Innate immunity within the central nervous system (CNS) is primarily provided by resident microglia. Microglia are pivotal in immune surveillance and also facilitate the co-ordinated responses between the immune system and the brain. For example, microglia interpret and propagate inflammatory signals that are initiated in the periphery. This transient microglial activation helps mount the appropriate physiological and behavioural response following peripheral infection. With normal ageing, however, microglia develop a more inflammatory phenotype. For instance, in several models of ageing there are increased pro-inflammatory cytokines in the brain and increased expression of inflammatory receptors on microglia. This increased inflammatory status of microglia with ageing is referred to as primed, reactive or sensitized. A modest increase in the inflammatory profile of the CNS and altered microglial function in ageing has behavioural and cognitive consequences. Nonetheless, there are major differences in microglial biology between young and old age when the immune system is challenged and microglia are activated. In this context, microglial activation is amplified and prolonged in the aged brain compared with adults. The cause of this amplified microglial activation may be related to impairments in several key regulatory systems with age that make it more difficult to resolve microglial activation. The consequences of impaired regulation and microglial hyper-activation following immune challenge are exaggerated neuroinflammation, sickness behaviour, depressive-like behaviour and cognitive deficits. Therefore the purpose of this review is to discuss the current understanding of age-associated microglial priming, consequences of priming and reactivity, and the impairments in regulatory systems that may underlie these age-related deficits.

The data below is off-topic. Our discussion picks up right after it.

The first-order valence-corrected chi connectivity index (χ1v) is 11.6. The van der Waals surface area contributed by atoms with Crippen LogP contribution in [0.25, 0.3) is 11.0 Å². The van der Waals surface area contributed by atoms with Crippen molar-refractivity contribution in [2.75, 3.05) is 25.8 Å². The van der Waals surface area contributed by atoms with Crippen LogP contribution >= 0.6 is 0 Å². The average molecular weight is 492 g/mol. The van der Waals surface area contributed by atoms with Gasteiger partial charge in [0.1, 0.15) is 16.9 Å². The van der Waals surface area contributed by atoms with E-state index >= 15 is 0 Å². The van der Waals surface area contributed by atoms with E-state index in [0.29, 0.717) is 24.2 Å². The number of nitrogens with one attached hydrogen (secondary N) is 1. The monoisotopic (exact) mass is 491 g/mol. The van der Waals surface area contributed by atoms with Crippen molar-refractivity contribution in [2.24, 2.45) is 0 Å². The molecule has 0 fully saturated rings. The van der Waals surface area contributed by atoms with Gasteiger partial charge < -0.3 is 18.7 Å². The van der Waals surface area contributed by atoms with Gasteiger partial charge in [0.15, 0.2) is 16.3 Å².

© 2012 The Authors. Neuropathology and Applied Neurobiology © 2012 British Neuropathological Society.